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Windows 7 and battery

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ceroberts75
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PostPosted: Tuesday, 23.Mar.2010 05:22    Post subject:   Reply with quote   

yes. pretty easily.

figure i have had it since nov.16th.

i have had it nearly 120 days, and some days, i did use it alot and had to charge it twice and other times, just got a partial charge.
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Michal Jerz
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PostPosted: Tuesday, 23.Mar.2010 14:42    Post subject:   Reply with quote   

Well, so it looks OK in your case.... Strange. As I said, for me it also looked unrealistic that Win7 might do something with the battery, and I wouldn't believe just the numbers shown if not the huge change in actual battery life. Win 7 was supposed to bring LONGER battery life than older Windows versions, not shorter, while in my case battery performance DROPPED twice after installing Win 7, along with the numbers.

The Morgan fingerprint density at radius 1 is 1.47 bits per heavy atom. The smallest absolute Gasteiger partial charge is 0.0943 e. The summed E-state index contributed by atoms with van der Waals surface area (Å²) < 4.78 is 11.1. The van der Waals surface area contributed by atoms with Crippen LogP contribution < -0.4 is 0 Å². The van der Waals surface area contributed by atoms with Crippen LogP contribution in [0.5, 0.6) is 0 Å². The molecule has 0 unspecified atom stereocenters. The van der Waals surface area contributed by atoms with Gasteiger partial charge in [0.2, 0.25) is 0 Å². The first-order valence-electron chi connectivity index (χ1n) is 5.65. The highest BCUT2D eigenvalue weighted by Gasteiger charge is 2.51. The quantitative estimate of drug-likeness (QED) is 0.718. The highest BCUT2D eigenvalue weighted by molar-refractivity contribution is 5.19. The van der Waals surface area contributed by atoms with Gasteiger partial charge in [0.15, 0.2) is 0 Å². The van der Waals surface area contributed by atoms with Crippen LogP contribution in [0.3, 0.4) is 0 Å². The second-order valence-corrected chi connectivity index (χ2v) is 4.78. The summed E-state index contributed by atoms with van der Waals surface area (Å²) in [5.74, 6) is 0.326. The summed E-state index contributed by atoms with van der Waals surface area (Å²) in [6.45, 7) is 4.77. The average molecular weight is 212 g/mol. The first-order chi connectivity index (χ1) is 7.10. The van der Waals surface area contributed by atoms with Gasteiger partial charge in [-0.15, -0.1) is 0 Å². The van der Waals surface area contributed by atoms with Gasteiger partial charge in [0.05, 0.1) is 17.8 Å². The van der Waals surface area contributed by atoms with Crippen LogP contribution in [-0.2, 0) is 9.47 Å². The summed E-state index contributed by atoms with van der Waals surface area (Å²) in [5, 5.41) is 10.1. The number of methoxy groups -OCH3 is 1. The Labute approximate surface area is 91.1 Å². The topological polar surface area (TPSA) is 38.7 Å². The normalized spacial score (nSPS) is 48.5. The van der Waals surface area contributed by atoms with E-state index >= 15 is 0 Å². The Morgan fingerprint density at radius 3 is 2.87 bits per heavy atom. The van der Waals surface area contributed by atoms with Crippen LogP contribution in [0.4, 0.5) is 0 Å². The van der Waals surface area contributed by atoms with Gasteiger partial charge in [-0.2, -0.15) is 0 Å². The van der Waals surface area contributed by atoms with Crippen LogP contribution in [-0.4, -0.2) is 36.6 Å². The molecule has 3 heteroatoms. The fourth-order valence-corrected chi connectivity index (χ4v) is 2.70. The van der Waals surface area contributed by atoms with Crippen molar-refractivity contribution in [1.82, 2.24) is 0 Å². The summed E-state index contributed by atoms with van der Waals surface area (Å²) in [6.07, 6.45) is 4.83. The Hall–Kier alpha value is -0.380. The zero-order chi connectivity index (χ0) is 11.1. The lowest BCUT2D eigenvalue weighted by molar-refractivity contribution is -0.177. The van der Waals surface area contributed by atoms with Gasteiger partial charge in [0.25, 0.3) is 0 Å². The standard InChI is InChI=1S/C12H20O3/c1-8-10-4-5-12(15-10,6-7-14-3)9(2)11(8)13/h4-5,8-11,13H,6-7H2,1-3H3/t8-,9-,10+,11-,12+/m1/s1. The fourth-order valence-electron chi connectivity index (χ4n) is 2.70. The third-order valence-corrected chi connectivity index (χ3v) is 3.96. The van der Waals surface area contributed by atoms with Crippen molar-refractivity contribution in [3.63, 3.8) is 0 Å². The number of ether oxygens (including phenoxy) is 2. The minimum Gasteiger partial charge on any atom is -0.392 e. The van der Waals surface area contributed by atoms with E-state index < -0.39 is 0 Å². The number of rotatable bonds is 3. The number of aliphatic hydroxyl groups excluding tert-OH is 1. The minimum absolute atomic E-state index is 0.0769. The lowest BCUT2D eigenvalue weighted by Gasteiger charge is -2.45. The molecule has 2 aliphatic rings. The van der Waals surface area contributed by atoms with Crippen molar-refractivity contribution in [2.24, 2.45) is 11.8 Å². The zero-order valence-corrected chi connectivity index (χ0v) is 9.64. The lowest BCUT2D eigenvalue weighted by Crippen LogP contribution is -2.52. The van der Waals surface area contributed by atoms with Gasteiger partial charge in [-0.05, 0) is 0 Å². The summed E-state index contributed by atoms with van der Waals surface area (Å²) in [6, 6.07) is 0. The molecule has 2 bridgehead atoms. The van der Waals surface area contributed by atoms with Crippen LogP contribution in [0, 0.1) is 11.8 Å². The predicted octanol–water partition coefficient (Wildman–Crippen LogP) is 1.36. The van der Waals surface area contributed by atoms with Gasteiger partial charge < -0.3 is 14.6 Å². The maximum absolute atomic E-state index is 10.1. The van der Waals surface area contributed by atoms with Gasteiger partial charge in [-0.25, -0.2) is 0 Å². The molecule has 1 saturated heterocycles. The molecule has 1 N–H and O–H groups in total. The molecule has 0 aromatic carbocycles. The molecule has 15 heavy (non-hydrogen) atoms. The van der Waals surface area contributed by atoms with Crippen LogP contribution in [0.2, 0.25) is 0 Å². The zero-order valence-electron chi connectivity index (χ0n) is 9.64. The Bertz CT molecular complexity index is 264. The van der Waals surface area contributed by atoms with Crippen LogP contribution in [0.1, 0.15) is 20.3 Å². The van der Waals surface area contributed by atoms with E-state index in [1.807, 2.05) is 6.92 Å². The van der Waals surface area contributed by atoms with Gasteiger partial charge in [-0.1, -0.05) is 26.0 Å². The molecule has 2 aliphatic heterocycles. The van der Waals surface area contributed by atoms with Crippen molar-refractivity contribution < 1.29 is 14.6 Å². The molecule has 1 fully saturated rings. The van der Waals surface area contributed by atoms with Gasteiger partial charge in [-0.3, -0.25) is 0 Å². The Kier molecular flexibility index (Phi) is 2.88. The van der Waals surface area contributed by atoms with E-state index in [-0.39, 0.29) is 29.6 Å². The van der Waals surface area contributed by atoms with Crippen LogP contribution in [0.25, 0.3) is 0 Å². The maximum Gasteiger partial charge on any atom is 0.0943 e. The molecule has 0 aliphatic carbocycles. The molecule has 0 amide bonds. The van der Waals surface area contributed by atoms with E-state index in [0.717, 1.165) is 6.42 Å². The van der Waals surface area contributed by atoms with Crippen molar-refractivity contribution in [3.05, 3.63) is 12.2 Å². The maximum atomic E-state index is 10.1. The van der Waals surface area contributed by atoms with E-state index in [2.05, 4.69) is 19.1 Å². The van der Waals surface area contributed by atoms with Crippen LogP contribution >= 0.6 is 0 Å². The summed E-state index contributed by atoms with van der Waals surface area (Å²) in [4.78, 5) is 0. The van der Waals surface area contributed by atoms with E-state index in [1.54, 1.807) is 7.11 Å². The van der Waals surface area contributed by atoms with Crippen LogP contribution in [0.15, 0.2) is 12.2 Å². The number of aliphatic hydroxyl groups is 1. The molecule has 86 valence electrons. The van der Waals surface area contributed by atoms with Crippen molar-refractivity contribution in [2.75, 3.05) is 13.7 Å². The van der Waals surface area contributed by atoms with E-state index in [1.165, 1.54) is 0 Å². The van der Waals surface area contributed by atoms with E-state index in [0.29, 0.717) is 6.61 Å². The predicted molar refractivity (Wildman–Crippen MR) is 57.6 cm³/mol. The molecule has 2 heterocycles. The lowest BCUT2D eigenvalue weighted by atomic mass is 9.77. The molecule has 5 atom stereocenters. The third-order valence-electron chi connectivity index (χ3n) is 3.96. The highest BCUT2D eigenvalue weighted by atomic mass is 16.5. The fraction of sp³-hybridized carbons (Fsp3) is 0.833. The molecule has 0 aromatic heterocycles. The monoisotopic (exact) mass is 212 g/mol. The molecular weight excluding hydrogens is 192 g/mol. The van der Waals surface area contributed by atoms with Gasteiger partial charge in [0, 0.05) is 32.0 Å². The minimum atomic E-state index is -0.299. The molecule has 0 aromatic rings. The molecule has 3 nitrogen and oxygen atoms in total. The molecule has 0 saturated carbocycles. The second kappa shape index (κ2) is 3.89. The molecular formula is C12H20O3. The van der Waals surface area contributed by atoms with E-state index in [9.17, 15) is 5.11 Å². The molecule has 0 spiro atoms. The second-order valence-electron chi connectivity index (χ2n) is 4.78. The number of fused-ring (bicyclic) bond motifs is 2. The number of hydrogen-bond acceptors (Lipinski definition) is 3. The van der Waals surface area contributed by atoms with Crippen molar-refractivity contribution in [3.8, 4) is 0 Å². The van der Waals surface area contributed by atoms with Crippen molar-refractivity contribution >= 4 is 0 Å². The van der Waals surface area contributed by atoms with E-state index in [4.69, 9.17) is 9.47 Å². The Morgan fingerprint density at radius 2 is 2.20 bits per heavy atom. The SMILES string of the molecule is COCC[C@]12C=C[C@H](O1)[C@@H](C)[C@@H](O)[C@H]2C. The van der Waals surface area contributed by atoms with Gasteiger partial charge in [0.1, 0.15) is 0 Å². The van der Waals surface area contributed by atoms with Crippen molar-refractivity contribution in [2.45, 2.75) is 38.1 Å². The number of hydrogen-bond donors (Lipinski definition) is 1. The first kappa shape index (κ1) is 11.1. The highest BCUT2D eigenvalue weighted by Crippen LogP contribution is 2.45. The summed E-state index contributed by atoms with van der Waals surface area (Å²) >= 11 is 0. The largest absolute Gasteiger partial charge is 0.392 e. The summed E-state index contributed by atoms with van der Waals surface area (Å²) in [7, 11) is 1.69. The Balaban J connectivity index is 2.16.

Anyway, if you can check it again in a week or two and report the changes, I'll be very grateful.
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ceroberts75
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PostPosted: Tuesday, 23.Mar.2010 16:32    Post subject:   Reply with quote   

you bet...about to jump on a plane for las vegas.


maybe the power consumption has to do with the technology, as in, past a certain point in the technology, being the chips sets, etc, that it takes less power.


so maybe on the newer equipment, it is better, and the older equipment is not (where older could be even 6-12 months before last october 22.
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Michal Jerz
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PostPosted: Wednesday, 24.Mar.2010 06:57    Post subject:   Reply with quote   

Quote:

maybe the power consumption has to do with the technology, as in, past a certain point in the technology, being the chips sets, etc, that it takes less power.

Well, my laptop is Core2Duo so I wouldn't call it an old one...